In his six years as police chief, David Brown has endured profound tragedy — in many different ways.
On Thursday night, a sniper gunned down four of his Dallas police officers and killed an additional officer.
Shortly after he earned the rank of chief, Brown lost his own son in a police-related shooting — after his son shot and killed an officer.
As Brown prepares for several police funerals, he faces yet another grueling challenge: trying to lead a grieving department amid anti-police tensions across the country.
“We’re hurting. Our profession is hurting. Dallas officers are hurting. We are heartbroken,” Brown said. “There are no words to describe the atrocity that occurred to our city. All I know is that this: This must stop, this divisiveness between our police and our citizens.”
The sniper who killed five officers Thursday night was bent on killing white officers, Brown said.
What the gunman might not have known was that four of the Dallas officers he killed worked under the command of a black police chief — one who rose from the challenges of a tough south Dallas neighborhood to become the top cop of the country’s ninth largest city.
Growing up in a rough area, Brown understood what it’s like for many to have a negative impression of police.
“You stay away from the police in my old neighborhood,” Brown recalled to the Dallas Observer earlier this year. “You get the police; you get in trouble.”
But after he came back from college in the early 1980s, he saw the crack cocaine epidemic slowly destroying his neighborhood. He couldn’t watch his hometown deteriorate.
“I began thinking about law enforcement then,” he told the Observer. “I wanted to do something rather than just complain about what was happening.”
So in 1983, he earned his Dallas police badge. Five years later, he suffered his first major tragedy on the force: the on-duty death of his former partner Officer Walter Williams.
“When things like that happen and you’re really close, you don’t believe it for the longest time,” Brown told The Dallas Morning News in 2010. “I really relate to all of those in-the-line-of-duty deaths (on a) much more personal level.”
Then, in 1991, Brown’s younger brother, Kelvin, was killed by drug dealers in the Phoenix area. The chief rarely talks publicly about his brother’s death.
But Brown overcame the tragedies and climbed up the ranks of the Dallas Police Department. In 2010, he became the police chief, leading a force of 3,600 officers.
That’s when the job got extraordinarily difficult.
A mountain of tragedies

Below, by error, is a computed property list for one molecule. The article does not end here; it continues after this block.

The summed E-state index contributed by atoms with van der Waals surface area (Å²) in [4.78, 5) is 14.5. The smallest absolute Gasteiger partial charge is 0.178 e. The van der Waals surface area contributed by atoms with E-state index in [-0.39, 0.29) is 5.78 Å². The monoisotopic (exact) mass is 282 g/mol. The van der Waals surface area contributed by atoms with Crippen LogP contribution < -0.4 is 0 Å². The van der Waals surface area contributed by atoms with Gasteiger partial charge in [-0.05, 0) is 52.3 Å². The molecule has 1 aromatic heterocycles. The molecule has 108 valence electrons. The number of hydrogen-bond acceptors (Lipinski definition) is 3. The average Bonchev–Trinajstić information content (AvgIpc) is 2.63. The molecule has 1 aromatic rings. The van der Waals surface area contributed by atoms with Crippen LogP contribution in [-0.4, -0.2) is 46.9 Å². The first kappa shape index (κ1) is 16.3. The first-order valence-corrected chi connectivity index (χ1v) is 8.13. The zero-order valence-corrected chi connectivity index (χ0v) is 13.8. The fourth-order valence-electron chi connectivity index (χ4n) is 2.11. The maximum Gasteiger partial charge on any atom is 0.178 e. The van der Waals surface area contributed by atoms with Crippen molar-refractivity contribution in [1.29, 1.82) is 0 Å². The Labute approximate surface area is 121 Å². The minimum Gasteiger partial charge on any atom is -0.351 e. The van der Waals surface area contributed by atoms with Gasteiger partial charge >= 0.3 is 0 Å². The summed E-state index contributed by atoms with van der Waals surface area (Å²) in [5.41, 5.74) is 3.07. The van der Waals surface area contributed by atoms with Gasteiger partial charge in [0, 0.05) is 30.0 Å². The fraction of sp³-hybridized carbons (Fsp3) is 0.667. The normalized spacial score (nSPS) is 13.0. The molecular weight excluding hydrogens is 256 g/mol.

Just weeks after Brown was sworn in as chief, a gunman killed an officer from the nearby Lancaster Police Department and a young father on Father’s Day 2010.
The cop killer turned out to be the police chief’s son, David Brown Jr.
Lancaster police responded to the scene and fatally shot Brown Jr. more than a dozen times. An autopsy revealed he had PCP, marijuana and alcohol in his system, CNN affiliate KTVT reported.
The newly minted Dallas police chief was at a loss for words.
“My family has not only lost a son, but a fellow police officer and a private citizen lost their lives at the hands of our son,” Brown told his department, according to The Dallas Morning News. “That hurts so deeply I cannot adequately express the sadness I feel inside my heart.”
New style of policing
Despite speculation about whether he would resign, Brown moved forward, charting a new course for the Dallas Police Department.
Mayor Mike Rawlings credited the police department with training in conflict de-escalation techniques “far before cities across America did it.”
“We are one of the premiere community policing cities in the country. And this year, we have the fewest police-officer-related shootings than any large city in America,” the mayor said. “So we are working hard to improve, and there’s always room for improvement. But we are best in class.”
Another method emphasized by Brown: community policing, which promotes proactive interaction between officers and residents.
While some critics slammed community policing as a waste of time, Brown insisted that it led to lower crime rates as well as lower tensions between residents and police.
“In my opinion, how can you argue with aggressive community policing if it has yielded the safest the city has been over 86 years?” Brown told the Observer this year.
That emphasis on police connecting with residents was evident just hours before the killings Thursday night. Even while many demonstrators were demanding police accountability, some officers took time to chat with protesters, even taking selfies with them.
“We saw police officers shaking hands and giving high fives and hugging people and being really in the moment with us,” demonstrator Sharay Santora said.
Minutes later, the sniper opened fire on police protecting the crowd. Four Dallas police officers and a Dallas Area Rapid Transit officer were killed. It was the deadliest assault on U.S. law enforcement since 9/11.
Thanks for a thankless job
One day after the deaths, Brown addressed a massive crowd of supporters gathered in the city’s aptly named Thanksgiving Square.
“In the police profession, we’re very comfortable with not hearing ‘thank you’ from citizens … who need us the most,” the chief said.
“So today feels like a different day than the days before this tragedy, because you’re here. Because Dallas is a city that loves.”